Open access peer-reviewed chapter

Smart Connected City for Holistic Services

By Hyun Jung Lee and Myungho Kim

Submitted: December 5th 2017Reviewed: July 6th 2018Published: November 5th 2018

DOI: 10.5772/intechopen.79988

Downloaded: 188

Abstract

The construction of a smart city is based on broadband networks and high-tech under consideration of city infrastructure with holistic city service systems. Digital city was started to connect computing devices using network-based technologies in 1990s. In the beginning of 2000s, many cities were interested in the construction of city infrastructure based on the broadband networks. With the developing high-tech like wireless network, the ubiquitous city was introduced as a new type of an urban city infrastructure to satisfy citizens’ needs. These days it would become more important for citizens to provide holistic city services using the transferred data as generated resulting traffics from massive number of end-devices through broadband networks. Smart city has been constructed with multifaceted sectors like high-tech device-based physical and service-based social sector. The integrated sectors are creating new tremendous values based on embedding intelligence in the hyperconnected city. Finally, the smart city should be evolved by centering on people and the creative market is growing up rapidly.

Keywords

  • smart city
  • broadband networks
  • holistic services
  • embedding intelligence
  • digital city
  • ubiquitous city

1. Introduction

The concept of smart connected city has been developed through the era of digital city and ubiquitous city as a new type of city infrastructure. The construction of smart city for providing city services is grounded on high-tech using generated data from smart devices and Internet of Things, which are transferred through broadband networks and processed by information and communication technology. In addition, intelligent and smart systems support to provide holistic civil services for citizens.

According to the development of network-based technologies in 1990s, the digital city based on wired network was introduced and implemented as a kind of a sustainable eco-city, like Amsterdam and Kyoto. At that time, the online commercial environment was also popularized. In addition, the electronic government was started to provide online civil administration services to citizens, such as e-government. In the digital city, unlike in the past, the concept of the city was expanded from the physical to the cyber world. As an instance of services in the digital city, e-government was popularized to provide more comfortable and reliable civil administration services for citizens.

In 2000s, according to the innovative development of mobile technologies, citizens’ needs for civil services were more specified, customized, and refined in a variety of fields for their more comfortable urban life using network-based mobile services. Many cities started to build the ubiquitous city based on mobile and using information technologies. In the ubiquitous city, citizens can be connected to networked things using city broadband networks by mobile technology, which allows citizens to access the given and required services whenever and wherever. In the USA and Europe, the ubiquitous city was integrated with the concept of open innovation and expanded to the concept of a “living lab” because it was used to experiment and evaluate the newly introduced concept in the city infrastructure. A project related to the ubiquitous city was introduced as “Smarter Planet” by IBM in 2008. In 2009, IBM announced again the expanded concept of the city as a kind of smarter city to helping cities to efficiently use city resources, to provide comfortable civil services and to improve the quality of life for citizens. The evolving progress of city development is illustrated in Figure 1.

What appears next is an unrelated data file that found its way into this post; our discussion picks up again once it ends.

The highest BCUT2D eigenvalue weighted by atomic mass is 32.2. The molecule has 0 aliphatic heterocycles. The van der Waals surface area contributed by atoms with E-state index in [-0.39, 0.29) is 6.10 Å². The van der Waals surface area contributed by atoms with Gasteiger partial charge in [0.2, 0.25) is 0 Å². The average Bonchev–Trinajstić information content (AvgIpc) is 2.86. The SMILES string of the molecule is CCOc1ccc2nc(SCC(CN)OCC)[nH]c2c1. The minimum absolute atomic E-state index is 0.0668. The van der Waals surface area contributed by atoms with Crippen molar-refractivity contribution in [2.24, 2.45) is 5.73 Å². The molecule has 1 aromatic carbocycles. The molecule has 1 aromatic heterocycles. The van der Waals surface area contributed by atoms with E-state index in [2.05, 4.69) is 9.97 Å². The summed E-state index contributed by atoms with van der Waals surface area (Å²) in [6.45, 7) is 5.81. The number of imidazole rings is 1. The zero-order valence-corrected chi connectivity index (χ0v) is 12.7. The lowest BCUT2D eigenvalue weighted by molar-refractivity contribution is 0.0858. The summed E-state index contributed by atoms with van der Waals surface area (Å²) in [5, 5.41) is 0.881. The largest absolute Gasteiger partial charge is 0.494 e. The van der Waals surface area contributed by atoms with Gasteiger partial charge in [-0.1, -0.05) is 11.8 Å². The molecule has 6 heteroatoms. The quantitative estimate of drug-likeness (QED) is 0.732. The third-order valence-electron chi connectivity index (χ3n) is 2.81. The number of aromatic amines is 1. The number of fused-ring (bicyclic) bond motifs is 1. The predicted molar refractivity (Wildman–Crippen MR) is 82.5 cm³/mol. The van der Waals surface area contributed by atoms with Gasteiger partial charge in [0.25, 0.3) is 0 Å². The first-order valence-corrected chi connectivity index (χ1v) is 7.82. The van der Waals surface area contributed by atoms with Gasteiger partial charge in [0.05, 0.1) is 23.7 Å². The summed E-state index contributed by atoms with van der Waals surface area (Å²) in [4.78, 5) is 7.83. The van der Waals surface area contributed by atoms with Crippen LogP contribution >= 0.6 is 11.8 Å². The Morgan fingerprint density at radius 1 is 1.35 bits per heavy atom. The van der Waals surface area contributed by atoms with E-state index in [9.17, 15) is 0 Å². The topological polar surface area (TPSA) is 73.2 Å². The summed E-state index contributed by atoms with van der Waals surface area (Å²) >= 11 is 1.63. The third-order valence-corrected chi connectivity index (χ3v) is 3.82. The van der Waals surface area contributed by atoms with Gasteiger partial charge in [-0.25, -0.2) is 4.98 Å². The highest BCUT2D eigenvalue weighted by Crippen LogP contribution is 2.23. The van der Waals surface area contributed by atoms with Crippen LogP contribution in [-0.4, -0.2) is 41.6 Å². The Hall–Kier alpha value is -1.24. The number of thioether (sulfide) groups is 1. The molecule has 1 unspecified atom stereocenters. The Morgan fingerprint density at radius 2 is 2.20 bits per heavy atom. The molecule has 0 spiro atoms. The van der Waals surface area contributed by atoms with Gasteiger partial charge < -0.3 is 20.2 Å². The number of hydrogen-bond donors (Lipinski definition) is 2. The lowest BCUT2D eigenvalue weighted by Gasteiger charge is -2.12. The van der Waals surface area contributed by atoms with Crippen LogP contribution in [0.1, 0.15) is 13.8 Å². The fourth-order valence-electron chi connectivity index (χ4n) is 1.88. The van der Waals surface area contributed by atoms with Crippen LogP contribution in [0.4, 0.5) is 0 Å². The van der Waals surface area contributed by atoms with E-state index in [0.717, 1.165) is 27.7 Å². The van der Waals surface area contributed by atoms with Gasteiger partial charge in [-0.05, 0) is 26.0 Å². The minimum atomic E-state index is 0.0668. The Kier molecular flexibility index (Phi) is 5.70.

Figure 1.

The evolution of cities based on broadband networks.

During the step of the evolution of a city, the digital city was a test bed to apply innovative technologies like online services to the city. The ubiquitous city was a living lab as an infrastructure to support urban services using interconnected high-tech. Finally, the smart city has been developed as a platform of the provision of high-tech, the city infrastructure, and an ecosystem to provide holistic services for citizens as in Figure 2.

Figure 2.

The transitions of city concepts.

Depending on the evolvement of a city, many countries are naturally focusing on the construction and development of smart connected cities that can provide holistic services to citizens using all developed high-tech and city infrastructure. Sometimes, a smart city can be a good test bed to implement innovative technologies and a living lab to interoperate and apply the developed high-tech to the city infrastructure to develop and provide useful services for citizens. It is important to implement and apply the developed technologies to citizens’ real lives in the city. To achieve this, it is necessary to connect the high-tech infrastructure and to develop and apply appropriate services for the citizens. Finally, the smart city pursues a kind of ecosystem as a platform that brings together a variety of things with hyperconnectivity.

This chapter is organized as follows. In Section 2, we review the smart city trends and market size. In addition, we overlooked the broadband network trends and business impacts with the IoT in Section 3. In Section 4, we introduce the concepts of a smart city, and in Section 5, the smart city types are illustrated. In Section 6, regarding the smart city, there are discussions on smart infrastructure with data and services and the social sectors and values that are created and managed in the city are mentioned. In Section 7, smart city is discussed as a test bed and a smart platform. In Section 8, we illustrate smart city cases in several countries. Finally, we present conclusions.